We can use the acronym SOAP to remember the signs when factoring the sum or difference of cubes. The first letter of each word relates to the signs: **S**ame **O**pposite **A**lways **P**ositive. For example, consider the following example.

The sign of the first 2 is the *same* as the sign between ${x}^{3}-{2}^{3}.$ The sign of the $2x$ term is *opposite* the sign between ${x}^{3}-{2}^{3}.$ And the sign of the last term, 4, is *always positive*.

### Sum and Difference of Cubes

We can factor the sum of two cubes as

We can factor the difference of two cubes as

### How To

**Given a sum of cubes or difference of cubes, factor it.**

- Confirm that the first and last term are cubes, ${a}^{3}+{b}^{3}$ or ${a}^{3}-{b}^{3}.$
- For a sum of cubes, write the factored form as $(a+b)({a}^{2}-ab+{b}^{2}).$ For a difference of cubes, write the factored form as $(a-b)({a}^{2}+ab+{b}^{2}).$

### Example 6

#### Factoring a Sum of Cubes

Factor ${x}^{3}+512.$

#### Analysis

After writing the sum of cubes this way, we might think we should check to see if the trinomial portion can be factored further. However, the trinomial portion cannot be factored, so we do not need to check.

Factor the sum of cubes: $216{a}^{3}+{b}^{3}.$

### Example 7

#### Factoring a Difference of Cubes

Factor $8{x}^{3}-125.$

#### Analysis

Just as with the sum of cubes, we will not be able to further factor the trinomial portion.

Factor the difference of cubes: $\mathrm{1,000}{x}^{3}-1.$

### Factoring Expressions with Fractional or Negative Exponents

Expressions with fractional or negative exponents can be factored by pulling out a GCF. Look for the variable or exponent that is common to each term of the expression and pull out that variable or exponent raised to the lowest power. These expressions follow the same factoring rules as those with integer exponents. For instance, $2{x}^{\frac{1}{4}}+5{x}^{\frac{3}{4}}$ can be factored by pulling out ${x}^{\frac{1}{4}}$ and being rewritten as ${x}^{\frac{1}{4}}(2+5{x}^{\frac{1}{2}}).$

### Example 8

#### Factoring an Expression with Fractional or Negative Exponents

Factor $3x{(x+2)}^{\frac{\mathrm{-1}}{3}}+4{(x+2)}^{\frac{2}{3}}.$

Factor $2{(5a-1)}^{\frac{3}{4}}+7a{(5a-1)}^{-\frac{1}{4}}.$

### Media

Access these online resources for additional instruction and practice with factoring polynomials.

### 1.5 Section Exercises

#### Verbal

A polynomial is factorable, but it is not a perfect square trinomial or a difference of two squares. Can you factor the polynomial without finding the GCF?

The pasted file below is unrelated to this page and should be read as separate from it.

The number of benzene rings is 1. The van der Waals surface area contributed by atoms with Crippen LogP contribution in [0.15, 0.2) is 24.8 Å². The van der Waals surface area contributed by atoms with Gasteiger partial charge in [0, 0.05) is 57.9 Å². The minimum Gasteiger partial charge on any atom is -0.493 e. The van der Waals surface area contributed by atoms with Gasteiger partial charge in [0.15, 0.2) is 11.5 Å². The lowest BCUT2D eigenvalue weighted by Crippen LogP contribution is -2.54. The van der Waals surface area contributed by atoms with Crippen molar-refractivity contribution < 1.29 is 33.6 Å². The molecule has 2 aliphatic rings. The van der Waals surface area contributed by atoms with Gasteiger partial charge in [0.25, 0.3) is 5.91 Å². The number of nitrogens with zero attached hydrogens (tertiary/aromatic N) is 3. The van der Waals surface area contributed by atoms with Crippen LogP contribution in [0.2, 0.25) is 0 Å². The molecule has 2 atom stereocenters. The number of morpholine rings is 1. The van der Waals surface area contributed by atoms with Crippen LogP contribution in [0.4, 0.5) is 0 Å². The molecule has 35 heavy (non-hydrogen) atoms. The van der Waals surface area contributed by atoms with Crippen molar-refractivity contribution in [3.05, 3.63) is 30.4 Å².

#### Algebraic

For the following exercises, find the greatest common factor.

$14x+4xy-18x{y}^{2}$

$30{x}^{3}y-45{x}^{2}{y}^{2}+135x{y}^{3}$

$36{j}^{4}{k}^{2}-18{j}^{3}{k}^{3}+54{j}^{2}{k}^{4}$

For the following exercises, factor by grouping.

$6{x}^{2}+5x-4$

$6{c}^{2}+41c+63$

$20{w}^{2}-47w+24$

For the following exercises, factor the polynomial.

$7{x}^{2}+48x-7$

$2{b}^{2}-25b-247$

$90{v}^{2}\mathrm{-181}v+90$

$2{n}^{2}-n-15$

$25{y}^{2}-196$

$4{m}^{2}-9$

$324{x}^{2}-121$

$16{a}^{2}-8a+1$

$121{x}^{2}-88x+16$

${m}^{2}-20m+100$

$36{q}^{2}+60q+25$

For the following exercises, factor the polynomials.

$27{y}^{3}-8$

${b}^{3}-8{d}^{3}$

$729{q}^{3}+1331$

$4x{\left(x-1\right)}^{-\frac{2}{3}}+3{\left(x-1\right)}^{\frac{1}{3}}$

$3t{\left(10t+3\right)}^{\frac{1}{3}}+7{\left(10t+3\right)}^{\frac{4}{3}}$

$9y{(3y-13)}^{\frac{1}{5}}-2{(3y-13)}^{\frac{6}{5}}$

$6d{\left(2d+3\right)}^{-\frac{1}{6}}+5{\left(2d+3\right)}^{\frac{5}{6}}$

#### Real-World Applications

For the following exercises, consider this scenario:

Charlotte has appointed a chairperson to lead a city beautification project. The first act is to install statues and fountains in one of the city’s parks. The park is a rectangle with an area of $98{x}^{2}+105x-27$ m^{2}, as shown in the figure below. The length and width of the park are perfect factors of the area.

A statue is to be placed in the center of the park. The area of the base of the statue is $4{x}^{2}+12x+9{\text{m}}^{2}.$ Factor the area to find the lengths of the sides of the statue.

At the northwest corner of the park, the city is going to install a fountain. The area of the base of the fountain is $9{x}^{2}-25{\text{m}}^{2}.$ Factor the area to find the lengths of the sides of the fountain.

For the following exercise, consider the following scenario:

A school is installing a flagpole in the central plaza. The plaza is a square with side length 100 yd. as shown in the figure below. The flagpole will take up a square plot with area ${x}^{2}-6x+9$ yd^{2}.

Find the length of the base of the flagpole by factoring.

#### Extensions

For the following exercises, factor the polynomials completely.

$81{y}^{4}-256$

$5x{\left(3x+2\right)}^{-\frac{2}{4}}+{\left(12x+8\right)}^{\frac{3}{2}}$